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2. Evolution of roads

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2. Evolution of roads

  1. 1. “Necessity is the mother of invention.” By Plato  Roads and highways become one of the important part of today’s social and economical development.  But how does it come into existence?  From where did it all started?  It is interesting to know evolution of roads happened only after the development of different modes of transportation.
  2. 2.  At the earliest roads was nothing but just a trail formed by people moving on the same path repeatedly.  It can be called as footpaths. Animals were also used for carrying men and materials. The paths then formed were muddy and can be affected by changing weather.
  3. 3.  After the invention of wheel, the animals were used by the men with different carts to move or to carry things around. So, the walking trails were not enough during times of heavy rains or dry. This brought up the necessity of hard surface roads.  Such paved roads are first said to be discovered around 4000 B.C. in Mesopotamia, now known as Iraq. Those were hard and made up of stones.
  4. 4. Romans-  Romans are known as the pioneer of road construction on a large scale. They constructed about 9,000 km of length in order to move their soldiers around the country  The main characteristics of Roman Roads –  They constructed as straight as possible regardless the gradients, in order to travel as quickly as they could.  The base of roads was prepared by hard sedimentary rocks (stratum).  The second layer was prepared by pebbles and crushed stones  The next to second layer was prepared crushed stones mixed with soil.  The final or the upper layer was formed by hard paved stones.  Kerb was given to both sides of road.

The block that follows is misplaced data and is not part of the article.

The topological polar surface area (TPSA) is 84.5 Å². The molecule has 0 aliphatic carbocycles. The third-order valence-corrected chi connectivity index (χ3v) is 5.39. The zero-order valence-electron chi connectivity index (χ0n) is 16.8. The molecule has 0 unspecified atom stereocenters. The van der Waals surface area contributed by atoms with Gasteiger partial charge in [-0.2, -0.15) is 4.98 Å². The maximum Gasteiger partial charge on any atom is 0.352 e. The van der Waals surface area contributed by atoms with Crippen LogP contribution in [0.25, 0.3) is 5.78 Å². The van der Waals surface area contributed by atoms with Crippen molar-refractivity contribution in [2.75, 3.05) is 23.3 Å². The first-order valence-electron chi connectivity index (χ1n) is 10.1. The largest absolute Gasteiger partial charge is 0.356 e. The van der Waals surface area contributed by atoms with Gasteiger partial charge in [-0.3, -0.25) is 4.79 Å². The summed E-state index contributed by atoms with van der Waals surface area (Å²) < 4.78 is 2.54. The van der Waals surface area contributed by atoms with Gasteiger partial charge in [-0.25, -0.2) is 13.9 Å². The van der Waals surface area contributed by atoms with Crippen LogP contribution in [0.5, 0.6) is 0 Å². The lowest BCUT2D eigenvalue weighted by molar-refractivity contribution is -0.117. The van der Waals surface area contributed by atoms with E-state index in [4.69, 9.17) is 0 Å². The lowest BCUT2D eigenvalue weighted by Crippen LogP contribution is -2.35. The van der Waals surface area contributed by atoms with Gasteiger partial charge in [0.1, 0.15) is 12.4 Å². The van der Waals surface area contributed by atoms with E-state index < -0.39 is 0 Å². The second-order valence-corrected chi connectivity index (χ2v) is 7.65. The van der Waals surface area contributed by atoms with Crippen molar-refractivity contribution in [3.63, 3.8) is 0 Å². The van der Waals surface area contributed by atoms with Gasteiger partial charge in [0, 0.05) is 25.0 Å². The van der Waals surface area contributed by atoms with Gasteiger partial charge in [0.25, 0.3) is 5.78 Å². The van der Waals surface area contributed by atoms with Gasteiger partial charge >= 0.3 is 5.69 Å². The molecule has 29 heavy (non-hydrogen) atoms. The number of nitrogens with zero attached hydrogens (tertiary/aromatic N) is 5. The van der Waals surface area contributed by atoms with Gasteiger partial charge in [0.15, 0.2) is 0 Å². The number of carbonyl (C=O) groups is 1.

5. 5. Tresaguet Construction-  Pierre-Marie-Jerome Tresaguet (1716 – 1796) - He was a French engineer and best known for his new improved methodology for road construction. According to him it is not necessary to prepare the top with heavy stones, instead small and broken stones can be used.  The benefit of this top-layer was that it was rammed or rolled by traffic the stones jammed into one another forming a strong wear resistant surface which offered less obstruction to traffic.
  6. 6. John Metcalf  John Metcalf (1717–1810) - John Metacalf also known as Blind Jack of Knaresborough or Blind Jack Metcalf. He was responsible for the construction of about 290km of road in the northern region of England.  Metcalf realized the importance of good drainage systems beside the roads. He believed that a good must have a good drainage system, knowing it was rain that caused most problems on the roads.
  7. 7. Telford construction (1757-1834)  Thomas Telford was the founder of Institution of Civil Engineers in London.  He believed that by using heavy foundation stones above the sub grade, the road will be more firm.  He proposed to provide cross drains a intervals about 80-90 meters.  They were usually laid below foundation level as the intersects were large enough to allow the water to percolate from top to bottom of the construction and thus soften the level of sub grade.
  8. 8. MACADAM CONSTRUCTION  Macadam’s method gained recognition as the most scientific method of construction.  It was realized that the stress due to wheel load of traffic get decreased at the lower level of pavement., therefore it is not necessary to provide large stones as foundation.  Instead the sub grade was used with a cross slope of 1 in 36 to facilitate sub grade drainage.  This method became very popular. Various subsequent methods were based on Macadam’s construction are still used after his name such as water bound macadam (WBM), penetration macadam and bituminous macadam.
  9. 9. THANK YOU

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